Violent protest before DR Congo poll

Demonstrators calling for the destruction of spare ballot papers printed for the presidential elections this month have clashed with police in the Democratic Republic of Congo.

    Riot police used batons and stun grenades against protesters

    Riot police beat protesters with batons and fired stun grenades which knocked several people unconscious, a Reuters reporter said. Red Cross officials carried at least two people away.

    Demonstrators gave out pamphlets quoting 19 presidential candidates who have called for the July 30 election to be postponed.

    The candidates want five million spare ballot papers to be destroyed to prevent them being used to fix the poll results. The electoral commission says it needs the spare ballots in case any others are destroyed by accident.

    Illegal protest

    Protesters tore down the election
    posters of the current president

    Police said Tuesday's demonstration was illegal. The interior ministry has said it will allow public protests - permitted under a new constitution overwhelmingly approved by a referendum last December - if it receives three days' notice.

     

    Protesters included some supporters of the UDPS opposition party, which is boycotting the elections. They tore down election campaign posters and chanted slogans against the current president, Joseph Kabila.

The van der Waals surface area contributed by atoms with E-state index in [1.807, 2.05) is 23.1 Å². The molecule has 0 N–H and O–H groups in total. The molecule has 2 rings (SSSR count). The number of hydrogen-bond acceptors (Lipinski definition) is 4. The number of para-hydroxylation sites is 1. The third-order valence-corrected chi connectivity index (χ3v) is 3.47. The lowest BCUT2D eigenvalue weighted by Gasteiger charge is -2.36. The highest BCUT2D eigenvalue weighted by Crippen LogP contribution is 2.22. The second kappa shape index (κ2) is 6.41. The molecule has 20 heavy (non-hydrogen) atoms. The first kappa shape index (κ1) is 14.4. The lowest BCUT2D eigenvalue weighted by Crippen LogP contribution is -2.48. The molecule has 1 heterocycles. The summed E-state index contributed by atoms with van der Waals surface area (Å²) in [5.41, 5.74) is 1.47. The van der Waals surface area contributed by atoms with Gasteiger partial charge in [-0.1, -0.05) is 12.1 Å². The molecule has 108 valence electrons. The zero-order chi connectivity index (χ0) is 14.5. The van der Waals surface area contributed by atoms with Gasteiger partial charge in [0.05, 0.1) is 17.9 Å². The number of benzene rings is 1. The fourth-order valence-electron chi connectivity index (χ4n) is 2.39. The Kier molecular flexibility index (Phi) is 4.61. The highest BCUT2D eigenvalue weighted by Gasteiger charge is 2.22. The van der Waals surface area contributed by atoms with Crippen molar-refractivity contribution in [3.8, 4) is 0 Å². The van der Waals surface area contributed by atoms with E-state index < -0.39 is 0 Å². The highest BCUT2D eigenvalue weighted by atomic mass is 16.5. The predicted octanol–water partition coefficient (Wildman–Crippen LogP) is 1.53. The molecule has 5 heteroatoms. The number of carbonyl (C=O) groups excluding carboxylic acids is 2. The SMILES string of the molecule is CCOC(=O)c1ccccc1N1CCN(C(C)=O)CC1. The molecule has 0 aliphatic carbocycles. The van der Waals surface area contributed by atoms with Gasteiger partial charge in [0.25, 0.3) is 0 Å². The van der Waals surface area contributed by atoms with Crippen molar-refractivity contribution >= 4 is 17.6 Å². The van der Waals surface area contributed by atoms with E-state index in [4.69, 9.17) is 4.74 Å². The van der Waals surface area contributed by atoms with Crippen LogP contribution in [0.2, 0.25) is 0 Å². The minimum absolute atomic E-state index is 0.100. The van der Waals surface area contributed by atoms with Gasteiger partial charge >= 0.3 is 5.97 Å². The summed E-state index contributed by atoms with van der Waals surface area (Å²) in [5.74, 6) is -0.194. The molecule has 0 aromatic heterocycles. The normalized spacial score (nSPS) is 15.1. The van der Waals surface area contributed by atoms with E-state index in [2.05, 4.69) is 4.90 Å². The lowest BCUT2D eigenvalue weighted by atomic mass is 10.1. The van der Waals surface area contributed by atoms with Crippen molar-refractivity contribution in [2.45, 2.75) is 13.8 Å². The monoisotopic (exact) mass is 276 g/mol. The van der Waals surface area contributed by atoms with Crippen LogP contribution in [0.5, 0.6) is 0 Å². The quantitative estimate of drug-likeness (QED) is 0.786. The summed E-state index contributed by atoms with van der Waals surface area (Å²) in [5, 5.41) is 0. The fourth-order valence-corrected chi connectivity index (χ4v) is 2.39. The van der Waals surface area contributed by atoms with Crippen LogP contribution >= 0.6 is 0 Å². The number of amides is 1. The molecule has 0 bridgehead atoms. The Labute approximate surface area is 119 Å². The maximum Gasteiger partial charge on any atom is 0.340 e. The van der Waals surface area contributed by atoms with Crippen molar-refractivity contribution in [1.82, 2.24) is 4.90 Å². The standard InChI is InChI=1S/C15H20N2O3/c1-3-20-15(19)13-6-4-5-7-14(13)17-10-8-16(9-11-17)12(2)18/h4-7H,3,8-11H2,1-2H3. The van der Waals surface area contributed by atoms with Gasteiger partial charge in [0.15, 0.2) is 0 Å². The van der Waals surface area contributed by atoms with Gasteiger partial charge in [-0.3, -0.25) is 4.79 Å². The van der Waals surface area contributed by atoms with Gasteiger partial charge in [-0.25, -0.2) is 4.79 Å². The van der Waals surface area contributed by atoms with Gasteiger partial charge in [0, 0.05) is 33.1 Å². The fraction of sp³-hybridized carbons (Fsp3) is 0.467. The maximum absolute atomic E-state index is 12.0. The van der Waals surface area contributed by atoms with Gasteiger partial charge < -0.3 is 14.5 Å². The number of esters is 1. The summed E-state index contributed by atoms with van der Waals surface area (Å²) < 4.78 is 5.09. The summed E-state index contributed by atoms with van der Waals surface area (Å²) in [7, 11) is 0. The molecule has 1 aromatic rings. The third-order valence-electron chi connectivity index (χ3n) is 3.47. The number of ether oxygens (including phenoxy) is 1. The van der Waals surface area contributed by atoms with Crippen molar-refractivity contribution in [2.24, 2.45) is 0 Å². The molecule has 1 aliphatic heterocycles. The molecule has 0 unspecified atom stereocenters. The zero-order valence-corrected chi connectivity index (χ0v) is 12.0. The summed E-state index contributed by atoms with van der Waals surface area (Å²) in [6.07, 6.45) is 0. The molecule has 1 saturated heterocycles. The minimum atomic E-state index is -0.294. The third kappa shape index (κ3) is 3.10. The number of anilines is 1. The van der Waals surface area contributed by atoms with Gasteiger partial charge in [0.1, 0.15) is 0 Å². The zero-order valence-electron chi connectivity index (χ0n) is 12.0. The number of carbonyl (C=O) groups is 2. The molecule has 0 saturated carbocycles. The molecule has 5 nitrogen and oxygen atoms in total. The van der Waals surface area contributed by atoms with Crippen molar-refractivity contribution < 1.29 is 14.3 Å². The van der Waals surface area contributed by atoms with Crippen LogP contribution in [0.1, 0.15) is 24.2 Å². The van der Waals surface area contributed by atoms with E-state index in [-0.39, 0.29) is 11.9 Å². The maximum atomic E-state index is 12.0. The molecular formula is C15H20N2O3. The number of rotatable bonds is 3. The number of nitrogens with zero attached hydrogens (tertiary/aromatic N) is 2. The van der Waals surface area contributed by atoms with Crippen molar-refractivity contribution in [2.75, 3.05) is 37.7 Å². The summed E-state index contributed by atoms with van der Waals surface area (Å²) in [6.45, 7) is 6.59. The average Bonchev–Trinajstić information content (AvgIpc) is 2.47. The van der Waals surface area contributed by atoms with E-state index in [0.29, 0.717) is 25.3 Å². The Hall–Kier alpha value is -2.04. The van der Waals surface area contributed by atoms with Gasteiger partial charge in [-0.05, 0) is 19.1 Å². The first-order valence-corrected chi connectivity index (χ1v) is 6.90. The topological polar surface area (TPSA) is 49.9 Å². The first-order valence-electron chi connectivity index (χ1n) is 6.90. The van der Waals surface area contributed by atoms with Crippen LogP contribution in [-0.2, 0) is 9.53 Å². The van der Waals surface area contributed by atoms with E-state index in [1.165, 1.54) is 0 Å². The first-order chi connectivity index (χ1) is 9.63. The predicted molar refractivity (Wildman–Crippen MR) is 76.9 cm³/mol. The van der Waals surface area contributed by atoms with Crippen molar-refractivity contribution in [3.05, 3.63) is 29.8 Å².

Opponents say Kabila is favoured by foreign governments overseeing the elections.

    Rigged elections

    Pamphlets distributed by demonstrators read: "Congolese brothers, open your eyes and rise up. They want rigged elections to make sure their candidate wins."

    Some of the protesters shouted insults at foreign reporters, accusing them of bias.

    The poll will be the first free election in the Democratic Republic of Congo for 40 years.

    Four million people are estimated to have died in Congo's 1998-2003 war, and the subsequent militia violence.

    SOURCE: Reuters


    YOU MIGHT ALSO LIKE

    Why some African Americans are moving to Africa

    Escaping systemic racism: Why I quit New York for Accra

    African-Americans are returning to the lands of their ancestors as life becomes precarious and dangerous in the USA.

    Why Jerusalem is not the capital of Israel

    Why Jerusalem is not the capital of Israel

    No country in the world recognises Jerusalem as Israel's capital.

    North Korea's nuclear weapons: Here is what we know

    North Korea's nuclear weapons